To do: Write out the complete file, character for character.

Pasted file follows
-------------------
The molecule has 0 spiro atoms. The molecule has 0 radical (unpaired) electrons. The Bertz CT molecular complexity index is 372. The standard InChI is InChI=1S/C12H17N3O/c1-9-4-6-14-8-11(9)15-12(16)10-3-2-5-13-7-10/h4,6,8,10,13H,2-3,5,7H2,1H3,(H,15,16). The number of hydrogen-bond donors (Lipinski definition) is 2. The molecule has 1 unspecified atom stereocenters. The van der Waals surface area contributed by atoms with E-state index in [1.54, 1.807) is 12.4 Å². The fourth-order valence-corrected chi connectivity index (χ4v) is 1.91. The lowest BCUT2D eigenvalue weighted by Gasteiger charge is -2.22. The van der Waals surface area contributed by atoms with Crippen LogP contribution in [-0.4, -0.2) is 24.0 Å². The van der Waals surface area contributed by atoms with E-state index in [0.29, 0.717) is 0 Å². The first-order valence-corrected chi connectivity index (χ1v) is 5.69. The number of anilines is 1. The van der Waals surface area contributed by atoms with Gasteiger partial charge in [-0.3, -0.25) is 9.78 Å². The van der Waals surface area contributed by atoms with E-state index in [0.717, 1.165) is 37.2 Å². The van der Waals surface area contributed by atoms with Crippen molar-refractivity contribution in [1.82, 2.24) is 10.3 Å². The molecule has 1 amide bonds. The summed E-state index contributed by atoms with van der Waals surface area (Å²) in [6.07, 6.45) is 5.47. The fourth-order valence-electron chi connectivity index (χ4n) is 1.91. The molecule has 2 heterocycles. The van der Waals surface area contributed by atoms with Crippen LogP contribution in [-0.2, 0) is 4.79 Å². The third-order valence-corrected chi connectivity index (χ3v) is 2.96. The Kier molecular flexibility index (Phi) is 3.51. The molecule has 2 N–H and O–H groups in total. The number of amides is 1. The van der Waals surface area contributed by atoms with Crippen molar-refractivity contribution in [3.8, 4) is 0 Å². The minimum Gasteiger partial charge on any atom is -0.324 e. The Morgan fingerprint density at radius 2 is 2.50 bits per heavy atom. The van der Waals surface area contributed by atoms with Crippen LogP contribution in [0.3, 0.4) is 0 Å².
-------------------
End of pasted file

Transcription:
The molecule has 0 spiro atoms. The molecule has 0 radical (unpaired) electrons. The Bertz CT molecular complexity index is 372. The standard InChI is InChI=1S/C12H17N3O/c1-9-4-6-14-8-11(9)15-12(16)10-3-2-5-13-7-10/h4,6,8,10,13H,2-3,5,7H2,1H3,(H,15,16). The number of hydrogen-bond donors (Lipinski definition) is 2. The molecule has 1 unspecified atom stereocenters. The van der Waals surface area contributed by atoms with E-state index in [1.54, 1.807) is 12.4 Å². The fourth-order valence-corrected chi connectivity index (χ4v) is 1.91. The lowest BCUT2D eigenvalue weighted by Gasteiger charge is -2.22. The van der Waals surface area contributed by atoms with Crippen LogP contribution in [-0.4, -0.2) is 24.0 Å². The van der Waals surface area contributed by atoms with E-state index in [0.29, 0.717) is 0 Å². The first-order valence-corrected chi connectivity index (χ1v) is 5.69. The number of anilines is 1. The van der Waals surface area contributed by atoms with Gasteiger partial charge in [-0.3, -0.25) is 9.78 Å². The van der Waals surface area contributed by atoms with E-state index in [0.717, 1.165) is 37.2 Å². The van der Waals surface area contributed by atoms with Crippen molar-refractivity contribution in [1.82, 2.24) is 10.3 Å². The molecule has 1 amide bonds. The summed E-state index contributed by atoms with van der Waals surface area (Å²) in [6.07, 6.45) is 5.47. The fourth-order valence-electron chi connectivity index (χ4n) is 1.91. The molecule has 2 heterocycles. The van der Waals surface area contributed by atoms with Crippen LogP contribution in [-0.2, 0) is 4.79 Å². The third-order valence-corrected chi connectivity index (χ3v) is 2.96. The Kier molecular flexibility index (Phi) is 3.51. The molecule has 2 N–H and O–H groups in total. The number of amides is 1. The van der Waals surface area contributed by atoms with Crippen molar-refractivity contribution in [3.8, 4) is 0 Å². The minimum Gasteiger partial charge on any atom is -0.324 e. The Morgan fingerprint density at radius 2 is 2.50 bits per heavy atom. The van der Waals surface area contributed by atoms with Crippen LogP contribution in [0.3, 0.4) is 0 Å².